The Lucky Ones Review

Sep 25, 2008 | 6:29pm EDT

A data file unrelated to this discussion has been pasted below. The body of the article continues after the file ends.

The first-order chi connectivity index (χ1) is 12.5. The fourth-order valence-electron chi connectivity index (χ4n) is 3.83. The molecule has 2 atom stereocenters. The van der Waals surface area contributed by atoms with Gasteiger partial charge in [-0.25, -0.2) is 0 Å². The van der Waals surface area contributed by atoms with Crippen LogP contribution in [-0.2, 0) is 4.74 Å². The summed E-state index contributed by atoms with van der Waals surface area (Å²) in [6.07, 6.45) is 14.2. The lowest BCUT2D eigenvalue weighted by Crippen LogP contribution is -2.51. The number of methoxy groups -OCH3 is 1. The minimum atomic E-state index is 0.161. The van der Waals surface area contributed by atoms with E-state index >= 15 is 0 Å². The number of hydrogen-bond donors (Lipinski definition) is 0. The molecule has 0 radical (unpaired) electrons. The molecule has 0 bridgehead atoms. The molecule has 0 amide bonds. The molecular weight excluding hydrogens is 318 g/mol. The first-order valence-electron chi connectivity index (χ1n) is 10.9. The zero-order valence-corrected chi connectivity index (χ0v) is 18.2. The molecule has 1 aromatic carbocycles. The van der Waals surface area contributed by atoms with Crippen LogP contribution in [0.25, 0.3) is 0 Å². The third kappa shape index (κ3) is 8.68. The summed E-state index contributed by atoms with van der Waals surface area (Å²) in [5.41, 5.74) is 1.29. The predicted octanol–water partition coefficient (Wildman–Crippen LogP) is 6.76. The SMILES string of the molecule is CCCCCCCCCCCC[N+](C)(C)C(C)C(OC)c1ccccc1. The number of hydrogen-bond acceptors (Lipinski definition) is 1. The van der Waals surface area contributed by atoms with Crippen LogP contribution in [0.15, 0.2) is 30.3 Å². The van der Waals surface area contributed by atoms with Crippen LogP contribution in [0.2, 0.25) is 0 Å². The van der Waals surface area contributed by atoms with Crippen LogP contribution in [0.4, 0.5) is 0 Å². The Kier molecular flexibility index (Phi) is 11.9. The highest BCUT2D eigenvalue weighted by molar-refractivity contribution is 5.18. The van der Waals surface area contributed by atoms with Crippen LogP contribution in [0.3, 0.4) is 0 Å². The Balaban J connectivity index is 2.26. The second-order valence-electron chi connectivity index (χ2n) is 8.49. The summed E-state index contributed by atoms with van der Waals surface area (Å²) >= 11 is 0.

Movies set in or around the Iraq war have almost universally failed at the box office but it would be a shame if co-writer and director Neil Burger’s heartfelt and engaging road flick about a trio of returning Iraq vets doesn’t find an audience. Actually Iraq is just an underlying plot device to put these three disparate and likeable characters together on a cross-country journey in a cramped minivan. The Lucky Ones is very much in line with the classic Hollywood genre of road movie a la Little Miss Sunshine. In this case three soldiers return to an America that almost seems foreign and find themselves joined at the hip by an experience only they seem to fully understand. When T.K Poole (Michael Pena) Colee Dunn (Rachel McAdams) and fifty-something reservist Fred Cheever (Tim Robbins) arrive in New York from Germany after a two-year tour of duty they find their connecting flights cancelled because of a power outage. They decide a minivan is the answer and even though they never knew each other before a bond develops as they travel by land to get to their final destinations. Each has complications when they get there. T.K. is dealing with a shrapnel injury to his private parts that has left him impotent and is worried about meeting up with his fiancée; Colee is headed to a meeting with the parents of a deceased fellow soldier with whom she was more than friends; and Cheever returns home to St. Louis only to find that his wife has moved on emotionally and his teenage son needs $20 000 for college. It’s a trip that will change each one of them in significant ways. This modest and understated little movie has some of the best acting we’ve seen all year. Robbins is perfectly cast nicely underplaying a career soldier who finally comes home to stay only to find he no longer has the life he thought was still waiting for him. Pena (World Trade Center Crash) continues to show great promise as T.K. the self-styled leader whose sexual insecurities make him second-guess his relationship with the fiancée he is driving to see. Best of all though is McAdams (The Notebook) who loses herself in sweet Colee Dunn a tough but very well-meaning girl who doles out the kind of encouraging words she really needs for herself. It would be easy to underrate this performance since McAdams makes this young injured army vet seem so effortlessly natural and appealing particularly in a sequence where she brings the dead soldier’s prized guitar back to his parents (nicely played by Annie Corley and John Diehl). Although on the surface this film would seem to be about as far away as you can get from Neil Burger’s previous film the surprise hit and elegant period piece The Illusionist both movies still deal with truth vs. reality and perception to varying degrees. What The Lucky Ones proves without a doubt is that Burger is a talent to be reckoned with. He has taken the shopworn movie staple the road picture and given it life and heart. It’s certainly no easy task to make this kind of movie visually interesting when half the time your three main characters are riding together in a minivan. Miraculously he keeps it interesting and vital (with a special shout-out to cinematographer Declan Quinn). Although Iraq is not completely under the radar the focus here is on the sometimes amusing sometimes maddening sometimes heartbreaking human element the simple unsaid plight of three strangers who find a common bond. That Burger (who co-wrote the script with Dirk Wittenborn) is able to give it all a fresh spin and deliver three such memorable characters is the real achievement.

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